The 1955 BBC production of Othello directed by Tony Richardson is the earliest extant British television Shakespeare. Yet to date there has been comparatively little critical discussion of the show, in large part because it has remained almost unseen across nearly sixty years. The quality of the BBC’s recording is far from perfect, with the early scenes in particular being dark and lacking sharpness (there is also an unmotivated shift away from a lighter image in Act IV Scene 1), but it is unquestionably watchable enough to reveal a richly interesting and often compelling production.
In 1951 as a student at Oxford University Tony Richardson (1928-1991) mounted a confident production of John Webster’s The Duchess of Malfi that attracted good notices and a BBC contract as a trainee director. Written some forty years later, his recollections of his time with the corporation are far from complimentary. Describing the BBC as ‘an aggressively complacent and Philistine bureaucracy; the lowest common multiple of talent and intelligence’, he wrote that
Attending the meetings of the Drama Department was to me totally disillusioning – none of the directors ever saw a movie or a play, but they talked about their own middlebrow productions as if they were discussing the Festival of Ephesus, though they were, of course, more interested in whether a particular rehearsal had adequate lavatories or catering facilities. (Long Distance Runner: A Memoir, London: Faber and Faber, 1993, pp. 56-57)
While he was working for the BBC, he acknowledged, ‘I was dreaming of other things’. (p. 71). These included his vivid, vibrant short film about a jazz club, Momma Don’t Allow, co-directed with Karel Reisz, and the plans, developed with George Devine, for what became the English Stage Company at the Royal Court Theatre. Richardson’s landmark production of John Osborne’s Look Back in Anger opened at the Court in May 1956, just five months after the live transmission of Othello. The year before his traineeship with the BBC was over, but he continued to freelance for the corporation, as he wrote in a typically trenchant manner in Long Distance Runner:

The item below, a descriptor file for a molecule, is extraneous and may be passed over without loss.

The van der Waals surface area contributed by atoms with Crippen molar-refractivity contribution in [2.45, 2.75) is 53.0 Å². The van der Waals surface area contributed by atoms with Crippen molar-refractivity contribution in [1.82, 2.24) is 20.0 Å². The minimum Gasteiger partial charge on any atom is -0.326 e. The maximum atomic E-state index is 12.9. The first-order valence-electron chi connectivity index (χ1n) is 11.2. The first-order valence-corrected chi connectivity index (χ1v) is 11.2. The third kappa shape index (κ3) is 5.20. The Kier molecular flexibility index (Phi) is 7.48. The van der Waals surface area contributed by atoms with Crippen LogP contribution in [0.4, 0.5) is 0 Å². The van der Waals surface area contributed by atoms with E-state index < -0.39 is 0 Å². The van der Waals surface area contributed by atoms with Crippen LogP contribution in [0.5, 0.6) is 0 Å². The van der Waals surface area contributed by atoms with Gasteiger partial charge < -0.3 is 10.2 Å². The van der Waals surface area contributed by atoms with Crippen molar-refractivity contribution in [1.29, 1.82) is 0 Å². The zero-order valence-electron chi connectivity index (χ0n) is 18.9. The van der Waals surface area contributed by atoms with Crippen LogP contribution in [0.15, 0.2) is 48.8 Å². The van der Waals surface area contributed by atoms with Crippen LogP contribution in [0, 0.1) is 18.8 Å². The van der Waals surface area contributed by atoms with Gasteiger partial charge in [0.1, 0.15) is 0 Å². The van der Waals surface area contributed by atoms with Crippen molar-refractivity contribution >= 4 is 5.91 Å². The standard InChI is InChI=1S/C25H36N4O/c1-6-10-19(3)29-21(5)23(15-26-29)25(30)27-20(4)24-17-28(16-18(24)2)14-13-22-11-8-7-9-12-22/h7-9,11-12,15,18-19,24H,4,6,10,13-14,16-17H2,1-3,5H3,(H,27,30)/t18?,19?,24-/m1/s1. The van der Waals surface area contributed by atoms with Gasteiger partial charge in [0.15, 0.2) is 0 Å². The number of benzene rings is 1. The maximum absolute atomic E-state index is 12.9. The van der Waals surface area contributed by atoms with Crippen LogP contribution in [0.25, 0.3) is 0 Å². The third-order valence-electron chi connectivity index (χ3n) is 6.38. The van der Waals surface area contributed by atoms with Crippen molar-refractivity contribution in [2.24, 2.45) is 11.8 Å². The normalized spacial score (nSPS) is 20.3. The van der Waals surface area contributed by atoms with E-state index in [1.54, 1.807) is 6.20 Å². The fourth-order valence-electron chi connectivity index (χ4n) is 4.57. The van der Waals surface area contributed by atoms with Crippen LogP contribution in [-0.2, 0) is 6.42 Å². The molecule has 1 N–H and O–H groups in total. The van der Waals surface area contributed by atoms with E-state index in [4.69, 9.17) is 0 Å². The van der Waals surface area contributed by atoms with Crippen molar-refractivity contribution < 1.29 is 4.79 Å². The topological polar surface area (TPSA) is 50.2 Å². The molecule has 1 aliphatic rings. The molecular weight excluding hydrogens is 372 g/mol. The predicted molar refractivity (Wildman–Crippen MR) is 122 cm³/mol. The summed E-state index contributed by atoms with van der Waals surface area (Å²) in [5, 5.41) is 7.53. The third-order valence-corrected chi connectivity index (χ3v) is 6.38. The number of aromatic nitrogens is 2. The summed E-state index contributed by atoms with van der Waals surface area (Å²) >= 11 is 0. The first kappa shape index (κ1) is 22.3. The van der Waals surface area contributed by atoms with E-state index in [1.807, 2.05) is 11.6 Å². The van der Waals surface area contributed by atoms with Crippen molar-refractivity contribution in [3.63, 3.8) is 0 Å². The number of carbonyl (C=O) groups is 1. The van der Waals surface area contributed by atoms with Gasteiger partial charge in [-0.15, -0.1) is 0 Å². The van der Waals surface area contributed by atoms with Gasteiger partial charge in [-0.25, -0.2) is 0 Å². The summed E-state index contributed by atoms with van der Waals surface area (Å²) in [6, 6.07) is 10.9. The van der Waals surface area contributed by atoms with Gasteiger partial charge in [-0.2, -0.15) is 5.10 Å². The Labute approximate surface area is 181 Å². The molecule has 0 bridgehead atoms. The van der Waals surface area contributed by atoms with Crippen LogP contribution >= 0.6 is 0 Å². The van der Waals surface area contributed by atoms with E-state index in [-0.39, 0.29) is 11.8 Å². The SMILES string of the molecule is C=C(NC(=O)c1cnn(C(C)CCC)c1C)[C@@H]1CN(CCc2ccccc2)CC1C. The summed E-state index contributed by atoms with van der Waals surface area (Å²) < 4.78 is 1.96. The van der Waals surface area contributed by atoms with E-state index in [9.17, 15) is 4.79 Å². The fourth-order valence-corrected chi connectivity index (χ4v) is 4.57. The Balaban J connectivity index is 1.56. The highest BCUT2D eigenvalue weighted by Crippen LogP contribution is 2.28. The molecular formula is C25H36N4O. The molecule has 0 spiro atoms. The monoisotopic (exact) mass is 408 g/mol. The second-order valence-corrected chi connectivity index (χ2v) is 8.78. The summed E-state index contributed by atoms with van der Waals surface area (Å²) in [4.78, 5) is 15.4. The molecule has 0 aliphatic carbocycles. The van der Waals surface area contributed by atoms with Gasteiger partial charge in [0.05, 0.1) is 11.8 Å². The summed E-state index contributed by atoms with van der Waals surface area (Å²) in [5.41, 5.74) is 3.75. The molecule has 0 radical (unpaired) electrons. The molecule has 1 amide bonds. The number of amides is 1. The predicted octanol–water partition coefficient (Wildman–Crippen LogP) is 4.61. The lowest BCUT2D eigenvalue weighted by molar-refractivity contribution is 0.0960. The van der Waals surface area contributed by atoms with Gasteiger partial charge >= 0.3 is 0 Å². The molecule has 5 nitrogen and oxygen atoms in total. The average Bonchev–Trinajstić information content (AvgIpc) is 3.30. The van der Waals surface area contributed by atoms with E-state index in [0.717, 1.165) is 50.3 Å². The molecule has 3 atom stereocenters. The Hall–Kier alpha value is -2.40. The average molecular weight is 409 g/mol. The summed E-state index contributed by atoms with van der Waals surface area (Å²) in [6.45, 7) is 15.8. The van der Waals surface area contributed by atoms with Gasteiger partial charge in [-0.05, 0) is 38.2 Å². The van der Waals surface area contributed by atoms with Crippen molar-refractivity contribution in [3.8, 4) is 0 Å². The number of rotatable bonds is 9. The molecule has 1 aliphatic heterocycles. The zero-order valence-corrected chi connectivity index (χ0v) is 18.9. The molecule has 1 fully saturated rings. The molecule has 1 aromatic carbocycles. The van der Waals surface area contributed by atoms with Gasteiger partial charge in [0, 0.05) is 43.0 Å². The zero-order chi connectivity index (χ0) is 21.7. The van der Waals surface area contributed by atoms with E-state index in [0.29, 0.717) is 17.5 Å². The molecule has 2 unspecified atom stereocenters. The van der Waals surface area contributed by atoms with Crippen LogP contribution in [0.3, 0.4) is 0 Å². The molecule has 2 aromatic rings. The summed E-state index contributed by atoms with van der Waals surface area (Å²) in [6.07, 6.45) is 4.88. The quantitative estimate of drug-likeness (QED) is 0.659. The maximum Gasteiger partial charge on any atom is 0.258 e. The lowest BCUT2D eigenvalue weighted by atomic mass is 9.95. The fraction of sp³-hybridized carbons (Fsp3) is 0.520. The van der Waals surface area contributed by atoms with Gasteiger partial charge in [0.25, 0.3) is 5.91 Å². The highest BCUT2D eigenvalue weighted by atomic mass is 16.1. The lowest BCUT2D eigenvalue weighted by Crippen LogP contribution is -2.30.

I went on working in television, getting bigger and more prominent dramatic shows. The best of these was an Othello, for which I cast Gordon Heath, a black American folk-singer. Although he had already played the role in a minor stage production, it was thought to be revolutionary at the time to give a black such a spotlight. I, on the other hand, have never understood how, when there are so few roles written specifically for black actors, any white actor dare play it. Othellos played by white actors have always seemed travesties to me – and none more so than the acclaimed effeminate coon-singer of Laurence Olivier. But, although this work was better than doing nothing, I was dreaming of other things. (p. 71)
The American actor Gordon Heath (1918-1991) came to London in 1947, and three years later – as Richardson noted – he played Othello in a touring production, although the memoirist failed to recognise that this ‘minor’ production was directed by the future critic and National Theatre dramaturg Kenneth Tynan. Heath secured a number of significant roles in feature films and on television, but his career did not flourish as it might have been expected to. As Ann Ogidi wrote in her BFI ScreenOnline entry on Heath, ‘Racism was a factor, but so was his overt homosexuality in an age when this was taboo.’ Frustrated by his professional life in Britain, Heath went to Paris with his life partner Lee Payant where they opened the café and night-club L’Abbaye on the Left Bank. (There is a good brief biography online, which is also an introduction to his papers in the Special Collections in the W. E. B. DuBois Library, University of Massachusetts Library, Amherst.)
His Othello for Richardson, played with a received pronunciation accent that now sounds old-fashioned and upper-class, is loving, romantic and more than a touch effete. He is stronger in the quieter moments of the drama and, like so many other actors, he fails quite to rise to the moments of rage. In his (uncompleted) autobiography, Heath suggested that he was not overly impressed with his young director:
My TV Othello was directed by Tony Richardson who said with his slight stutter, just before the first reading with the assembled cast, ‘You must remember that Othello is v-v-very jealous and D-d-Desdemona is entirely innocent.’ (I wrote it down!) We were grateful for this insight. […]
The BBC boasted it was the best Shakespeare to date and sent it to Moscow. I don’t know what they thought of it there. They had a showing for me and my mother in London (1973). I found my performance ‘cabin’d, crib’d and confined’ by the chalk marks on the studio floor. (Deep Are the Roots: Memoirs of a Black Expatriate, University of Massachusetts Press, 1992, p. 144)
By the moment of Othello’s production, the BBC’s Drama Department was regularly presenting ambitious live plays from Lime Grove. Opened for BBC use in May 1950, the studios at Lime Grove were substantially larger than those at Alexandra Palace, but the plans for Othello still demanded more space for settings than could be comfortably accommodated. A preview article for Radio Times explained that